Monthly Archives: November, 2010

‘Tis the Season

Whereas at Like Fire headquarters we are not exactly reviving the economy single-handedly through commerce, now or at any time of the year, fortunately our compatriots have been doing some scouting. The folks over at The Book Bench have good eyes and turn up some neat stuff—their Holiday Gift Guide is ongoing and organized by […]

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New Yorker fiction (Nov 29) – “The Yellow”

This story has a lot of moving parts. Some of the descriptive passages irritate, but the forlorn characters are all too familiar. There’s a 42-year-old unemployed man, living again in his parents’ house, without, it seems, having accomplished (m)any of the conventional tasks by which adulthood is measured: e.g., dating, mating, procreating. There’s a 39-year-old […]

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New Yorker fiction (Mar 1) – “Appetite”

This story was published in The New Yorker on March 1, 2010. How timely a weekend is this for thinking about immoderation. Are you amply stuffed from Thanksgiving dinner? (And how ’bout those leftovers?) One step further — have you succumbed to this weekend’s Siren songs cajoling you to empty pocketbook and wallet in order […]

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Reasons to Be Thankful: One, Two, Three

One: A flickr set of vintage Edward Gorey book covers, including a bunch of great old John Bellairs mysteries. Turns out one of the set compilers is Deth P. Sun, an artist whose work I have hanging in my house. Good stuff. (via Reading Copy.) Two: The Gutenberg Variations, a series of book paintings by […]

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IMPAC’s Impact

In all the other book award excitement last week, we neglected to mention that the IMPAC Dublin Literary Award super-longlist has been announced. This is the €100,000 prize for which librarians worldwide nominate books, and the list runs into three figures—this year, 162. It is, appropriately, eclectic. Hilary Mantel’s grand-slammer Wolf Hall is on there, […]

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New Yorker fiction (Nov 22) – “Assimilation”

The New Yorker has made the story available online only to subscribers. “Life is like an onion: you peel it off one layer at a time, and sometimes you weep.” This platitude, attributed to poet Carl Sandburg, may be an attempt to number the various dimensions of human existence and, in so doing, attempt to […]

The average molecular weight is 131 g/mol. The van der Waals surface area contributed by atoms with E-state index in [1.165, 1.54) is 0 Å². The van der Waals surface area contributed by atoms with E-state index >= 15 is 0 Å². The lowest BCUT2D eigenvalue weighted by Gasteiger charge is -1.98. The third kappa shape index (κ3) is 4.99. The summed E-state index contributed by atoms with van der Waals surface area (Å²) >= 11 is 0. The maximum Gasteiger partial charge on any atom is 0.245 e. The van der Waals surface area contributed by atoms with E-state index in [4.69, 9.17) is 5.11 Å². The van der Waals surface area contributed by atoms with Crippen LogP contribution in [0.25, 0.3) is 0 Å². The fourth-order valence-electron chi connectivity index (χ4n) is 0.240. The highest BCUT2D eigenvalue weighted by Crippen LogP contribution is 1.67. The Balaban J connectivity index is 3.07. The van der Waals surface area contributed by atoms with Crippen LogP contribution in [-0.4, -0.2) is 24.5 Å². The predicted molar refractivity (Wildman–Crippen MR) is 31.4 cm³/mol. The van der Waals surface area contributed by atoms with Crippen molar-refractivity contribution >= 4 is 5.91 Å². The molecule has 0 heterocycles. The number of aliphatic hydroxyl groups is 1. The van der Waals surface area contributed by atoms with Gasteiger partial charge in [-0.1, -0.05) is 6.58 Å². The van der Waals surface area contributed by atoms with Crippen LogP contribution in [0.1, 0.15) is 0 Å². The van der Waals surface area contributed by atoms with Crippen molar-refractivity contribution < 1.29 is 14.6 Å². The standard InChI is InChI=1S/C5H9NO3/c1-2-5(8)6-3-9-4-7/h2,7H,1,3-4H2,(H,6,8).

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Pocket Review: You Lost Me There by Rosecrans Baldwin

You Lost Me There Rosecrans Baldwin Riverhead Books, 2010 Rosecrans Baldwin, a founding editor of the always-delightful The Morning News, looks like he was the second-hottest member of that 1990s boy-band whose name you can never quite recall. His soulful eyes suggest not literary depth but many evenings spent in front of a mirror, practicing […]

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Happy Birthday Voltaire!

Happy birthday to François-Marie Arouet, better known as Voltaire: essayist, playwright, historian, poet, philosopher, iconoclast, amateur scientist, social reformer, satirist, bibliophile, dedicated letter writer, gardener, coffee drinker, and champion of the underdog (sound familiar?), the man who gives Like Fire its name and epigraph. And appropriately so—although it’s always tempting to find ways in which […]

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Happy Birthday Margaret Atwood!

Let’s just say Like Fire entirely approves of literary lady hockey players who can draw superheroes. I dream of a scrimmage on ice with Margaret Atwood, although I suspect she might just kick my ass. (via Libraryland.)

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National Book Awards Rock On

It’s been a longish Wednesday. But something told me I would be rewarded if I just stuck it out and hung on Twitter obsessively refreshing the #nba10 hashtag for a while. Sure enough, I’m quite pleased with the National Book Award choices: Patti Smith in the Nonfiction category for Just Kids, and for Fiction, dark […]

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